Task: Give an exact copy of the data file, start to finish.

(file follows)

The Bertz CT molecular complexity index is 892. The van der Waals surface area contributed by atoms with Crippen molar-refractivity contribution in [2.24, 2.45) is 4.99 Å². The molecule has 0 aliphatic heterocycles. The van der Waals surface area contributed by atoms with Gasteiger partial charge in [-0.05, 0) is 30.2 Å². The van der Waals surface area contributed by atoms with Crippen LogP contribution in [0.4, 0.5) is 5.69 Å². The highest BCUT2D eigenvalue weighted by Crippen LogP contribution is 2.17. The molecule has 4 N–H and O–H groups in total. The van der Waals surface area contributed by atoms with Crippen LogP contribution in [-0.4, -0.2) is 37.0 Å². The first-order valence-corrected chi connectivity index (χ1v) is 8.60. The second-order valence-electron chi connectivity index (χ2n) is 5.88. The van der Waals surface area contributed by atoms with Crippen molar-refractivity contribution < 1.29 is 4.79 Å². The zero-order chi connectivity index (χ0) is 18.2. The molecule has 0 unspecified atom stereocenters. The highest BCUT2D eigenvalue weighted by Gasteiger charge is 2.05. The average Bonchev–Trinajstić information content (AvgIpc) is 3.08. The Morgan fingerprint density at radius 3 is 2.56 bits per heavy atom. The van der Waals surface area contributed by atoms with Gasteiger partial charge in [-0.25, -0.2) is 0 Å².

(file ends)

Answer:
The Bertz CT molecular complexity index is 892. The van der Waals surface area contributed by atoms with Crippen molar-refractivity contribution in [2.24, 2.45) is 4.99 Å². The molecule has 0 aliphatic heterocycles. The van der Waals surface area contributed by atoms with Gasteiger partial charge in [-0.05, 0) is 30.2 Å². The van der Waals surface area contributed by atoms with Crippen LogP contribution in [0.4, 0.5) is 5.69 Å². The highest BCUT2D eigenvalue weighted by Crippen LogP contribution is 2.17. The molecule has 4 N–H and O–H groups in total. The van der Waals surface area contributed by atoms with Crippen LogP contribution in [-0.4, -0.2) is 37.0 Å². The first-order valence-corrected chi connectivity index (χ1v) is 8.60. The second-order valence-electron chi connectivity index (χ2n) is 5.88. The van der Waals surface area contributed by atoms with Crippen molar-refractivity contribution < 1.29 is 4.79 Å². The zero-order chi connectivity index (χ0) is 18.2. The molecule has 0 unspecified atom stereocenters. The highest BCUT2D eigenvalue weighted by Gasteiger charge is 2.05. The average Bonchev–Trinajstić information content (AvgIpc) is 3.08. The Morgan fingerprint density at radius 3 is 2.56 bits per heavy atom. The van der Waals surface area contributed by atoms with Gasteiger partial charge in [-0.25, -0.2) is 0 Å².